CLEVELAND — Newly filed lawsuits involve people claiming that they have a right to post political signs on their property without restriction.
Residents of Cleveland-area communities Highland Heights, Madison and Concord Township sued on Oct. 22, challenging municipal rules on the posting of campaign signs.
U.S. District Judges Donald Nugent and Kathleen O'Malley ordered Concord Township and Madison to stop enforcing limits on the number of signs and requiring a bond or to register before installing a sign.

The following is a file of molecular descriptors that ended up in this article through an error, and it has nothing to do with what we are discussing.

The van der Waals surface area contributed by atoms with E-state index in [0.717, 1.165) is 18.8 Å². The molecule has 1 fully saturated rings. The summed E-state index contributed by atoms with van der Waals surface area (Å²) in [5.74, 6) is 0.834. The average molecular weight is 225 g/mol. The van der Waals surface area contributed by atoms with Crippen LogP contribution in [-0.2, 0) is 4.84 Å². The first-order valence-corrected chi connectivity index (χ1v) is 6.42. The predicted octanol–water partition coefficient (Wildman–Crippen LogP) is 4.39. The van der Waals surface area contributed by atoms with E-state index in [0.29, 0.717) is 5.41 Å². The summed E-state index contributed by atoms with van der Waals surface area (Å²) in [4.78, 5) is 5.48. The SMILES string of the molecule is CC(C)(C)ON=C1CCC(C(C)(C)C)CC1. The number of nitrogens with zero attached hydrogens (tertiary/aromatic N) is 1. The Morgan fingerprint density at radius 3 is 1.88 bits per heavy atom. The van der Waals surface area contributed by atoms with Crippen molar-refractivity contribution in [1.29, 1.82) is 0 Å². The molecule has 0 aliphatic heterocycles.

Highland Heights officials agreed not to enforce their sign laws pending a hearing today before Cuyahoga County Common Pleas Judge Patricia Gaughan.
The Rev. Robert Pindell, of Highland Heights, said a sign for congressional candidate Capri Cafaro and a Kerry-Edwards sign were removed from his yard because each campaign had not posted a $250 bond.
"I was attempting to exercise my First Amendment rights of free speech," Pindell said.
Michael Lucas, a lawyer for Concord Township, said communities need to find a balance between First Amendment rights and the need to regulate placards.
Some Cleveland-area communities have restricted the location and size of political placards and the period when they can be displayed, said Jeff Mearns, of the Baker & Hostetler law firm.